Painted transparencies were the lighted billboards of the nineteenth century. Large scenes and words painted on thin cloth or paper were stretched over a wood frame, like a canvas painting, and illuminated from behind. The painted surfaces were protected with several coats of varnish. The effect would have been like a glowing painting in a dark street at night. These were ephemeral objects, deteriorating rapidly outdoors. They were like elaborate party decorations, created for special occasions, parades, public events, or political promotions. By the 1860s, painted transparencies had been around for hundreds of years.
During the Civil War in Philadelphia, this image from the Library Company of Philadelphia shows the use of painted transparencies as wartime propaganda. The photo shows an entire rowhouse at 1210 Chestnut Street covered with transparencies sometime after October 1864. This was the date that Maryland approved a new state constitution abolishing slavery. Note the large central panel with the archway and the “Maryland Redeemed” sign bottom left. The entire ensemble decorated the façade of the Supervisory Committee for Recruiting Colored Troops, and it was intended to inspire Black men to enlist in the Union Army.
I can’t think of better proof that the North was desperate to fill its dwindling ranks with U.S. Colored Troops as the war dragged on and on.
Colored print of this transparency at night 1864 (Library of Congress)
A handbook on transparencies from 1800, Instructions for painting transparencies, details how they were made. The first step was to transfer the drawing to the transparency canvas. The author describes the next step of laying in thin layers of paint, beginning with the lighter background and ending with the darkest shadows, all while checking your work against a lighted window. The final painting was then protected with a layer of isinglass (a gelatin made from fish), followed by layers of a varnish made from gum mastic dissolved in turpentine. The entire transparency frame was to be bordered in black to resemble stained glass windows. (See R. Ackerman, Instructions for painting transparencies. Second edition, with improvements, London: E. Spragg, 1800.)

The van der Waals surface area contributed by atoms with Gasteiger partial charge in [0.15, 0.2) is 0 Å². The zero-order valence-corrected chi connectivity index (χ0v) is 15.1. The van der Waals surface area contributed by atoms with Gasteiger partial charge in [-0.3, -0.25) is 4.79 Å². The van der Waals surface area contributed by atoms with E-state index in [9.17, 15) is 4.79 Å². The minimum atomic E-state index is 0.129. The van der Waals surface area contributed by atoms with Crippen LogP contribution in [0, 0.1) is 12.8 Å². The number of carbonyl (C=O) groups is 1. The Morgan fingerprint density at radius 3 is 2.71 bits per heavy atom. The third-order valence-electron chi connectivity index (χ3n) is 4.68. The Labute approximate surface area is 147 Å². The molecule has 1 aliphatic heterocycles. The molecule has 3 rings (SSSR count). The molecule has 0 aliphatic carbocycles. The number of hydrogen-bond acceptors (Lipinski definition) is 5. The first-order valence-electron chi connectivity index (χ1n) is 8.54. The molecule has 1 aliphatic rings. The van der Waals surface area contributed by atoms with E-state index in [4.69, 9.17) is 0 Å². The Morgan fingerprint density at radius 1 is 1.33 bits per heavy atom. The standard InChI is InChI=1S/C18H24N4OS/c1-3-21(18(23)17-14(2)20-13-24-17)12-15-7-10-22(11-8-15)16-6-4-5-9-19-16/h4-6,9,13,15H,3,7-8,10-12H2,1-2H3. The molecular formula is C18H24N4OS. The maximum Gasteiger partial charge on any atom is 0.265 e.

It appears that these transparencies adorning the Colored Troops recruiting building were made in a similar manner. The painted material appears to be some kind of cloth. Note the draping in the material where it has pulled away from the frame at the upper left in the “Before Fort Wagner, South Carolina” frame. Each painted scene is bordered with black. At this point in the war, U.S. Colored Troops were being offered the same pay and benefits as white troops.
While these transparencies were illuminated at night on Chestnut Street, the Black community in Philadelphia would have been riding the segregated streetcars, trying to disrupt the system that refused to let them ride. Union recruiters clearly wanted the Black men of Philadelphia to think about the glory of battle and the end of slavery. Black Philadelphians remained focused on the recognition of their rights in Philly’s streets.
President elect Abraham Lincoln addresses a crowd outside of Independence Hall in 1861. (Free Library of Philadelphia)
Print of the Corn Exchange Regiment’s camp near the Fall of the Schuylkill in what is today Fairmount Park. Philadelphia had many camps like this throughout the city. (Library Company of Philadelphia)
The celebrated Union Volunteer Refreshment Saloon in its early days in 1861. (Library of Congress)
The Union Volunteer Refreshment Saloon shown at an important crossroads. The Navy Yard and docks along the Delaware River to the left. Train tracks running along Washington Avenue. At bottom right is a fire company wagon, which volunteered during the war to take the sick and wounded to hospitals. (Library Company of Philadelphia)
The nearby Cooper Shop Refreshment Saloon shown at full capacity. (Library Company of Philadelphia)
Anna Maria Ross served as nurse and “Lady Principal” of the Cooper Shop Volunteer Hospital. She wouldn’t live to see the end of the war, dying in 1863. Learn more. (Library of Congress)
Aerial print of Satterlee USA General Hospital in West Philadelphia. As the war dragged on, Philadelphia was home to hospitals built on this incredible scale. These were among the largest in the nation. (Library Company of Philadelphia)
The 24th Regiment US Colored Troops training at Camp William Penn. This photo would have been taken January-March 1865 near the end of the war. (Library Company of Philadelphia)
Chestnut Street from Independence Hall on April 1865. This stereoscopic image would have been taken on the day that the end of the war was announced in the newspaper. (Library Company of Philadelphia)
Philadelphia buildings wrapped in mourning along the procession route for Lincoln’s funeral in late April 1865. (Library Company of Philadelphia)
Stereoscopic image of the funeral procession for President Lincoln in Philadelphia in late April 1865. The decorated wagon at the center carries Lincoln’s body. Note the crowds of people on rooftops. (Library Company of Philadelphia)
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